Currently only six of GM’s 12 vehicle assembly plants are running three shifts, which is more profitable for the automaker.
“Adding a third shift at Wentzville will provide us greater flexibility and capacity to meet the needs of our customers for both our new midsize pickups and full-size vans,” Cathy Clegg, vice president of GM North America Manufacturing, said in a statement. “Today’s announcement demonstrates GM’s commitment to growing the business and strengthening plant communities that support us so well.”
Missouri Gov. Jay Nixon cited incentives available to auto manufacturers through the Missouri Manufacturing Jobs Act as a driver behind GM’s expansion. GM is eligible to receive $36.8 million over 10 years through the law, based on job creation.
“Four years ago we came together to pass historic, bipartisan legislation aimed at revitalizing the automotive industry in Missouri,” Nixon said in a statement. “Thanks to these efforts and our outstanding skilled workforce, the Show-Me state is now at the forefront of America’s automotive comeback.”
GM’s redesigned Colorado will be lighter, shorter and narrower than GM’s Silverado pickup, and designed to be the most powerful truck in the midsize segment.
There are only two rival vehicles in the midsize pickup segment, the Toyota Tacoma and Nissan Frontier, following Ford’s decision to stop making the Ranger and Dodge’s discontinuation of the Dakota a couple ago.
The number of midsize pickups sold in the U.S. in 2013 fell to 227,147 in 2013, down from 264,084 in 2012, according to Edmunds.com.
The announcement by GM comes as the industry is enjoying a surge in sales. The industry’s annual selling rate was 17.5 million in August, after being below the 17 million mark since July 2006.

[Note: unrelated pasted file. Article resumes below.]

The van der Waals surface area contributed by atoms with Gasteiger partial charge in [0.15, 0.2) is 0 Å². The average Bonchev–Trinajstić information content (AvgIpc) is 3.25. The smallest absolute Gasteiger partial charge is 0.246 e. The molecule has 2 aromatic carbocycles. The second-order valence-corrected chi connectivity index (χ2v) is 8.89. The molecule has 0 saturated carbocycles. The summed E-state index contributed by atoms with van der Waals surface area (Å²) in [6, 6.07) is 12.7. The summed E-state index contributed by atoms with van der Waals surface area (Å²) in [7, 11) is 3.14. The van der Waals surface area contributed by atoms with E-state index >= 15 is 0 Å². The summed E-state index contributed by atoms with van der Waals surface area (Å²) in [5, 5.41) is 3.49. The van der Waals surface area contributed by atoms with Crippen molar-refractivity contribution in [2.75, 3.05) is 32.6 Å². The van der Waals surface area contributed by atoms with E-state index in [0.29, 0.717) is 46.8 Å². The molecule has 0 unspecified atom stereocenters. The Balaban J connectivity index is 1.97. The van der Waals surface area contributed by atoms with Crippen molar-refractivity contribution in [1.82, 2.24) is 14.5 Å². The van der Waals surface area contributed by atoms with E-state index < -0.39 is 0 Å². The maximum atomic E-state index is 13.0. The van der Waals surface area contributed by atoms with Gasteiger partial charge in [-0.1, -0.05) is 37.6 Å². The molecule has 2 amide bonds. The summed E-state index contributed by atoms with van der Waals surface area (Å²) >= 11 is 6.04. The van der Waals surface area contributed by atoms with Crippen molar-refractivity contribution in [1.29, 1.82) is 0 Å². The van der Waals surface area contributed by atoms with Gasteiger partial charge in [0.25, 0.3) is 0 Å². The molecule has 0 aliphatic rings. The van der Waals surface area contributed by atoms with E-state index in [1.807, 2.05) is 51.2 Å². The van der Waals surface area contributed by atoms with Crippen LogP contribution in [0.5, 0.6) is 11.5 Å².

“The confidence in the auto market is very strong, there’s pent-up demand and people are coming back in droves,” said Jessica Caldwell, a senior analyst at automotive consumer research website Edmunds.com.
Midsize pickups only account for about 1.5 percent of the market, according to IHS Automotive in Southfield, Mich.
Tom Libby, an IHS automotive analyst, said price-conscious customers may be attracted to the smaller pickup. Pricing for the new 2015 Colorado starts at $20,120, about $6,000 less than a base model Chevrolet Silverado.
“There is a slice of people that do not need the full-size bed,” Libby said there likely will be some cannibalization as some Silverado buyers switch to the smaller Colorado or Canyon.
With the new pickups, GM likely will seek to attract owners of crossover vehicles, such as the Ford Escape or Chrysler Pacifica, Libby said.
The growing crossover segment accounts for nearly 16 percent of U.S. auto sales, making it the biggest segment in the industry.
“I think their best prospects are to go after the active lifestyle,” said Michelle Krebs, a senior analyst at Atlanta-based AutoTrader.com of GM’s positioning of new Colorado and Canyon as sports and lifestyle-focused vehicles.
“GM is counting heavily in driving people who really don’t want full-size pickups as well as those who prefer a pickup over an SUV,” she said.
EDITOR'S NOTE: This story was updated on Sept. 23 to correct the name of the vehicles that were produced at the plant when it opened in 1983.